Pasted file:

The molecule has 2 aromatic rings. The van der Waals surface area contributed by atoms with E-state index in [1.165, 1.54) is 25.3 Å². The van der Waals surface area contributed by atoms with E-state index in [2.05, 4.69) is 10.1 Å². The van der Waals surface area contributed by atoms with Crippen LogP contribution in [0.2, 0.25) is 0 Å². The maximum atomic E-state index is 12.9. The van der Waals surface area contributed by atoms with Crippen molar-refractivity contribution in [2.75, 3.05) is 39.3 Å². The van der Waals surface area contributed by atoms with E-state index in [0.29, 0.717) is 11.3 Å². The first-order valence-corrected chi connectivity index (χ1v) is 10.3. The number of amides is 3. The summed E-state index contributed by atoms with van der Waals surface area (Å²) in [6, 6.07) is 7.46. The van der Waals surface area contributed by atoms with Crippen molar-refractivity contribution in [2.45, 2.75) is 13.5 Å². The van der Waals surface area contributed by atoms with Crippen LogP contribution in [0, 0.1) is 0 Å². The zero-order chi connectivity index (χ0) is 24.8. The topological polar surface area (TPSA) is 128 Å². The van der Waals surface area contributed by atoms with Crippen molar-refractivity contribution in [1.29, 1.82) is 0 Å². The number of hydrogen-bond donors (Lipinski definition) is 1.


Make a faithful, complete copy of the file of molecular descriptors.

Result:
The molecule has 2 aromatic rings. The van der Waals surface area contributed by atoms with E-state index in [1.165, 1.54) is 25.3 Å². The van der Waals surface area contributed by atoms with E-state index in [2.05, 4.69) is 10.1 Å². The van der Waals surface area contributed by atoms with Crippen LogP contribution in [0.2, 0.25) is 0 Å². The maximum atomic E-state index is 12.9. The van der Waals surface area contributed by atoms with Crippen molar-refractivity contribution in [2.75, 3.05) is 39.3 Å². The van der Waals surface area contributed by atoms with E-state index in [0.29, 0.717) is 11.3 Å². The first-order valence-corrected chi connectivity index (χ1v) is 10.3. The number of amides is 3. The summed E-state index contributed by atoms with van der Waals surface area (Å²) in [6, 6.07) is 7.46. The van der Waals surface area contributed by atoms with Crippen molar-refractivity contribution in [2.45, 2.75) is 13.5 Å². The van der Waals surface area contributed by atoms with Crippen LogP contribution in [0, 0.1) is 0 Å². The zero-order chi connectivity index (χ0) is 24.8. The topological polar surface area (TPSA) is 128 Å². The van der Waals surface area contributed by atoms with Crippen molar-refractivity contribution in [1.29, 1.82) is 0 Å². The number of hydrogen-bond donors (Lipinski definition) is 1.